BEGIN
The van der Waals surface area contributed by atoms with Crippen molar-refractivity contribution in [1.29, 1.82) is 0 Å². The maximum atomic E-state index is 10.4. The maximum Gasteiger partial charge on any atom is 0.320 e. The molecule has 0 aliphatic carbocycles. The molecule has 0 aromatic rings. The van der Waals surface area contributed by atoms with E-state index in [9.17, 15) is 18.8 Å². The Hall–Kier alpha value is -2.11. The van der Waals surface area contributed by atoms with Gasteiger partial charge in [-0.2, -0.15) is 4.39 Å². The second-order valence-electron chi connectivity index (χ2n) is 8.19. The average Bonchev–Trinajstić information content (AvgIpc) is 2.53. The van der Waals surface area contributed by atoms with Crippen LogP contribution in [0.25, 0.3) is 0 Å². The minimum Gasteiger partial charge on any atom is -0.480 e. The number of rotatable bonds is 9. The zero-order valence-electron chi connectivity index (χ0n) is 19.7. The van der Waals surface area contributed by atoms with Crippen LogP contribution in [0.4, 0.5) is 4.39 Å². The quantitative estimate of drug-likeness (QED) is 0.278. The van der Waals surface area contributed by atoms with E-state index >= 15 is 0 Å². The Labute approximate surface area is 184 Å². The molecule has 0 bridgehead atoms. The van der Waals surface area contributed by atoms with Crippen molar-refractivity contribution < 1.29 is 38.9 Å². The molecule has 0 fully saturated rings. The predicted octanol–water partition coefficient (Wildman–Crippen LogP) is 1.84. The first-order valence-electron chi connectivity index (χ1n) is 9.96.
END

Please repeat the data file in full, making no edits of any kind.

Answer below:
The van der Waals surface area contributed by atoms with Crippen molar-refractivity contribution in [1.29, 1.82) is 0 Å². The maximum atomic E-state index is 10.4. The maximum Gasteiger partial charge on any atom is 0.320 e. The molecule has 0 aliphatic carbocycles. The molecule has 0 aromatic rings. The van der Waals surface area contributed by atoms with E-state index in [9.17, 15) is 18.8 Å². The Hall–Kier alpha value is -2.11. The van der Waals surface area contributed by atoms with Gasteiger partial charge in [-0.2, -0.15) is 4.39 Å². The second-order valence-electron chi connectivity index (χ2n) is 8.19. The average Bonchev–Trinajstić information content (AvgIpc) is 2.53. The van der Waals surface area contributed by atoms with Crippen LogP contribution in [0.25, 0.3) is 0 Å². The minimum Gasteiger partial charge on any atom is -0.480 e. The number of rotatable bonds is 9. The zero-order valence-electron chi connectivity index (χ0n) is 19.7. The van der Waals surface area contributed by atoms with Crippen LogP contribution in [0.4, 0.5) is 4.39 Å². The quantitative estimate of drug-likeness (QED) is 0.278. The van der Waals surface area contributed by atoms with E-state index >= 15 is 0 Å². The Labute approximate surface area is 184 Å². The molecule has 0 bridgehead atoms. The van der Waals surface area contributed by atoms with Crippen molar-refractivity contribution < 1.29 is 38.9 Å². The molecule has 0 fully saturated rings. The predicted octanol–water partition coefficient (Wildman–Crippen LogP) is 1.84. The first-order valence-electron chi connectivity index (χ1n) is 9.96.